The result is a 532,480 byte image, which is only slightly larger than the reported SizeOfImage value discussed earlier. Given the careless method of capture, this small discrepancy would make sense. The advantage to analyzing the unpacked version is that now there are 1100+ readable strings rather than just 10 or so. Here are a few that are among my favorites:
00011590 00411590 0 Exploit FTPD: %d, Total: %d. 00012374 00412374 0 %s %s: Exploiting IP: %s\%s, %s/%s (NetScheduleJobAdd) 000123AC 004123AC 0 %s %s: Exploiting IP: %s\%s, %s/%s (CreateService) 000127E4 004127E4 0 %s Bot installed on: %s. 00012800 00412800 0 Go fuck yourself %s. 00012DFC 00412DFC 0 aimspread thread 00012E10 00412E10 0 %s Spreading message: %s 00012E2C 00412E2C 0 %s Automated messaging active. 00013A28 00413A28 0 NOTICE %s :%s 00013A38 00413A38 0 PRIVMSG %s :%s 00013A4C 00413A4C 0 JOIN %s 0001389C 0041389C 0 220 Reptile welcomes you.. 00014878 00414878 0 %s PID "%i" killed and deleted. 000148F0 004148F0 0 %s Process "%s" killed, total: <%s>. 0001600C 0041600C 0 SOFTWARE\Microsoft\Security Center 0001610B 0041610B 0 AntiVirusOverride 0001641C 0041641C 0 SOFTWARE\Microsoft\Security Center 0001651B 0041651B 0 FirewallOverride
This is quite a mean peice of malware. It exploits FTP services and scans for vulnerable targets, installs bot programs, spreads through AIM, operates over IRC, interferes with running processes, and disables Firewall and Antivirus applications. The scanners at VirusTotal identify it as a likely variant of SDBot:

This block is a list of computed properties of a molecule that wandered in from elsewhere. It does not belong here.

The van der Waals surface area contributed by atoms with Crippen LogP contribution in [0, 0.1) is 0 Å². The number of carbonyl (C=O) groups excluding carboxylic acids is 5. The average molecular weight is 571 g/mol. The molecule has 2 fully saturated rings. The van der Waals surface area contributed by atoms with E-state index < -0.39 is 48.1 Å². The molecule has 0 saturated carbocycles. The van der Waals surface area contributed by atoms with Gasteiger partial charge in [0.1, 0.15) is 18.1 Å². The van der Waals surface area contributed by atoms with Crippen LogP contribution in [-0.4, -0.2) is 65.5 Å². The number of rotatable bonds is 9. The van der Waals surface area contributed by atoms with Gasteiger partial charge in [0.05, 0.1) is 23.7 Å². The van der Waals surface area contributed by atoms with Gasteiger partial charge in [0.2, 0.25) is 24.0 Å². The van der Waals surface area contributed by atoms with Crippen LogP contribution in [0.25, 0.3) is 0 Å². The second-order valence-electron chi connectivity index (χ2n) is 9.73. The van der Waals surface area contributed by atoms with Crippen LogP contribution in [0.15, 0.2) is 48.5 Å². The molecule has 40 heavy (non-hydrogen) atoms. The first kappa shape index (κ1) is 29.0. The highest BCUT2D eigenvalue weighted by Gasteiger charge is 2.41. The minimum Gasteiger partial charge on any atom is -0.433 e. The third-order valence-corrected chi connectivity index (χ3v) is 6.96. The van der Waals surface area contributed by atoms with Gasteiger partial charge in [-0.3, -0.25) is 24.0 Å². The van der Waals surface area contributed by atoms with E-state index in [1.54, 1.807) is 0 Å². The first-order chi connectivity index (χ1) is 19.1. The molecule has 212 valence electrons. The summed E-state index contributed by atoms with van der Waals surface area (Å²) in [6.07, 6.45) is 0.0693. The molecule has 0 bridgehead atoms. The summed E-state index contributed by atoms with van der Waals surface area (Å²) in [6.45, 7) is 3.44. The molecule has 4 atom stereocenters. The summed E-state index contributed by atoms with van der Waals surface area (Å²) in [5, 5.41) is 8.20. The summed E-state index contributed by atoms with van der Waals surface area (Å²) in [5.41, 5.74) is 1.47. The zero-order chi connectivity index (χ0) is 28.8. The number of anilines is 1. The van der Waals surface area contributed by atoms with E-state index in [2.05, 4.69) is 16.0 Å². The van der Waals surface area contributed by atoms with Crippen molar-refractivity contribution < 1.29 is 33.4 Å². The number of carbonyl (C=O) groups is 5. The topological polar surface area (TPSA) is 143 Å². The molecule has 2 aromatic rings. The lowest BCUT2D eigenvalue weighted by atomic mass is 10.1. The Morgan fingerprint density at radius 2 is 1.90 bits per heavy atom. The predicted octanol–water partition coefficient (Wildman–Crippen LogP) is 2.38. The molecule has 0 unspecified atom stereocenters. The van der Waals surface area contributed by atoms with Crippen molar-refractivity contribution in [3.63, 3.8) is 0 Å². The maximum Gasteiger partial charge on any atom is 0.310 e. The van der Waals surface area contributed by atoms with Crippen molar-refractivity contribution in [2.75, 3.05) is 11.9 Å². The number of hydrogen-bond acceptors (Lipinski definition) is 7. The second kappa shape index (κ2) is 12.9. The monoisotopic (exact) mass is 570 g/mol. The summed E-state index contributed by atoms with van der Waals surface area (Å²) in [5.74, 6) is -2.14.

Scan results File: image3_dumped.pif Date: 12/20/2005 02:09:02 (CET) ---- Avast 4.6.695.0/20051219 found [Win32:SdBot-2938] BitDefender 7.2/20051220 found [GenPack:Backdoor.SDBot.3F3DCB2A] eTrust-Vet 126.96.36.199/20051219 found [Win32/Petribot!generic] Fortinet 188.8.131.52/20051219 found [suspicious] Ikarus 0.2.59.0/20051220 found [Backdoor.Win32.PcClient.GV] NOD32v2 1.1328/20051219 found [probably unknown NewHeur_PE virus] Symantec 8.0/20051220 found [W32.Spybot.Worm] VBA32 3.10.5/20051219 found [Backdoor.Win32.SdBot.aad]
Being a variant of SDBot is not the reason image3.pif appears in this article, rather for the difficulty it presented during normal unpacking/dumping routines. In many cases, Stud_PE can easily identify the packing algorithm and report it on the Signature tab of the program:
In the case that the algorithm is natively reversable (such as UPX), it can easily be unpacked without being run, by using the (UPX utility):
C:\>upx -d packed.exe ... File size Ratio Format Name -------------------- ------ ----------- ----------- 894375 <- 849319 94.96% win32/pe packed.exe Unpacked 1 file.
If an identification tool does not return results or if the algorithm used is not natively reversable, then normally dumping is a good alternative. Dumping can be done from a debugger (such as the plugin for OllyDbg), a module within Stud_PE, or (my favorite) the LordPE program. Of course others exist, but these are readily available and simple to use. Here is a screen shot with the first and third steps - the second, which could not be shown, consists of right clicking the image name and choosing "dump full":
A more advanced way to do this would involve examining the unpacking routine within a debugger or disassembler and setting a breakpoint in program execution immediately after this function completes. This would give us a pure snapshot of the image in memory after being unpacked but before any other instructions are executed.